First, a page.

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Loren Mead, Alban Institute Founder and Activist for Local Church Growth, Has Died

Loren Mead, Alban Institute Founder and Activist for Local Church Growth, Has Died

Loren Mead, author, Episcopal priest, and founder of the Alban Institute. | (Photo: Facebook/Paul Mundey)

The Rev. Loren Benjamin Mead, founder of the Alban Institute and author who stressed the need for local church focus, has died. He was 88 years old.

Mead passed away at Goodwin House Bailey's Crossroads in Falls Church, Virginia, last Saturday, with his funeral scheduled for May 21 at St. Alban's Episcopal Church in Washington, D.C.

Paul Mundey, who formerly served on the national staff of the Church of the Brethren and worked alongside Mead, offered his condolences on Facebook, calling Mead "a confidant and a friend."

"While I served on the national staff of the Church of the Brethren, Loren helped me to design Passing on the Promise, a three year renewal process for congregations -- that expanded for use not just with the Church of the Brethren but the Brethren Church and the Mennonite Church, as well," wrote Mundey.

"So hard to sense his passing, but so thankful for his legacy and all Loren did for the local church. All glory to God!"

Born in Florence, South Carolina, in 1930, Mead was ordained in 1955 and served multiple churches during the 1950s and 1960s, before founding the Alban Institute in 1974 and serving as its first president. The institute served as a resource for churches and tackled such issues as conflict, transition, and mission in congregational and ministerial life. 

By the time he stepped down in 1994, the Institute had an estimated 8,500 members. Eventually the entity became the Alban at Duke Divinity School, which "helps leaders connect and learn from one another by sharing practical wisdom, stories of thriving congregations and transformational models of ministry."

Mead authored multiple books on the issue of helping congregations, including The Once and Future Church (1991), Transforming Congregations for the Future (1994), Five Challenges for the Once and Future Church (1996) and Financial Meltdown in the Mainline? (1998).

In August 2015, Mead published what would become his final book, titled The Parish Is the Issue: What I Learned and How I Learned It.

"Navigating the treacherous waters of congregational and cultural change can be daunting, but knowing that others have come safely through those waters before can make the journey less unsettling," reads the description on Amazon.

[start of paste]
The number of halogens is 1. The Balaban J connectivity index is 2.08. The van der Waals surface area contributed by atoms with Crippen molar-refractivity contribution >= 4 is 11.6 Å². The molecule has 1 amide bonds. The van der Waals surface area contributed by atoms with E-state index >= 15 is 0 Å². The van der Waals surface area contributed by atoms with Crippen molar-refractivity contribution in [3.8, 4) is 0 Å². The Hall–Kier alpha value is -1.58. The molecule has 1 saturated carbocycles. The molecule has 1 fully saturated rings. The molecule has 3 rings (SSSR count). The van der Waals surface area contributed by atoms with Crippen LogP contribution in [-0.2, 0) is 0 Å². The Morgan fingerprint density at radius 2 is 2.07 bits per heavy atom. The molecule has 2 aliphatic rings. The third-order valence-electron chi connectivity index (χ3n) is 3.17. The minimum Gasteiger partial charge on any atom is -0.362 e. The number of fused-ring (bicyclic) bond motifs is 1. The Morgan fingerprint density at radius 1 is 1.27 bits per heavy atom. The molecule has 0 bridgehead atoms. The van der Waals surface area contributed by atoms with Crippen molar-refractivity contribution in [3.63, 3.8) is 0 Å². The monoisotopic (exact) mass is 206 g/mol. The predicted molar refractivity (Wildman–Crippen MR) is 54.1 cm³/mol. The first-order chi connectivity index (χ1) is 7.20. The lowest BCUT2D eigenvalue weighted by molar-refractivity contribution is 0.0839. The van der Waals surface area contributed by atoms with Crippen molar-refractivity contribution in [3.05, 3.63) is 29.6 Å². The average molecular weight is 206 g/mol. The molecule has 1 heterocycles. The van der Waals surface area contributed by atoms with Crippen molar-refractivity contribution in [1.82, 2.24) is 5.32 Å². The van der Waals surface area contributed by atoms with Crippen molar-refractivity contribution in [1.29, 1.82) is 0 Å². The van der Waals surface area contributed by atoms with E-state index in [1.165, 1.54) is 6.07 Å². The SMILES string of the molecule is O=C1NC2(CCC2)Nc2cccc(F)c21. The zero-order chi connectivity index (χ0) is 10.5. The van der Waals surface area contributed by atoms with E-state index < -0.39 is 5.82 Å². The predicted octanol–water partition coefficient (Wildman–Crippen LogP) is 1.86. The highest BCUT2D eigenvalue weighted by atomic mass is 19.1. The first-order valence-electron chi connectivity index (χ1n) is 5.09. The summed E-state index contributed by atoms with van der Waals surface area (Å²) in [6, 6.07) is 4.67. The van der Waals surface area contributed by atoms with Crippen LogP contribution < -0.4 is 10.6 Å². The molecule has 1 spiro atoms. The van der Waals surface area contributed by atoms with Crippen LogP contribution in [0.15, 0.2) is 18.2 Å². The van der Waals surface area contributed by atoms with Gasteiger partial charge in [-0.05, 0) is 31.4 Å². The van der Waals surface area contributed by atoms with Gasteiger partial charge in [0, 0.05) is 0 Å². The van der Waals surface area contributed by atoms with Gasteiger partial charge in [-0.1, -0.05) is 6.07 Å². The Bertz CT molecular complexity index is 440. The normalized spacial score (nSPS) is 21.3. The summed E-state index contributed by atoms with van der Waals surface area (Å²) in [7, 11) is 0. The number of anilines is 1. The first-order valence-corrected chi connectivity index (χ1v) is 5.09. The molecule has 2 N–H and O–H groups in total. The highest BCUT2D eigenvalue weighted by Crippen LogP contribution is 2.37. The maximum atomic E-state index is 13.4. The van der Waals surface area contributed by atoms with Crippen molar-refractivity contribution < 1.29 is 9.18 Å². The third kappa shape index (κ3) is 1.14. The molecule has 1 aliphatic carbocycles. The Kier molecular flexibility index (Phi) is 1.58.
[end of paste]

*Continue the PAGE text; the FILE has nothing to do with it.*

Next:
"Loren Mead helped hundreds of churches steer around the shoals and whirlpools. In this new book, he reflects on what he learned over ... decades of ministry and leadership, and offers inspiration for a new generation of leaders seeking to create change."

A native of Jim Crow South, Mead was noted for his work on racial reconciliation, at one point marching with a delegation of white pastors in support of Dr. Martin Luther King Jr. following the assassination of Medgar Evers.

For his work, Mead received honorary degrees from academic institutions including the University of the South, Virginia Theological Seminary, Berkeley Divinity School at Yale and the Episcopal Divinity School.

In a 2016 interview with Alban that was posted online on Monday, Mead noted that he believed church leaders, especially bishops in mainline denominations, need to make a better effort to listen to local congregations.

"The churches are very much telling you what to do. Clergy are that way about their people. Basically the organizational church is a deductive organization. It assumes a certain truth and reality and it tries to communicate that," said Mead at the time.

"Inductive organizations go out and try to find out what the data is and try to draw learnings from that. We approach people deductively. We've got the answer. We haven't really heard the question very much."

Mead was married to Polly Ayers Mellette, who died in 2013. The couple is survived by four children, seven grandchildren, and four great-grandchildren.

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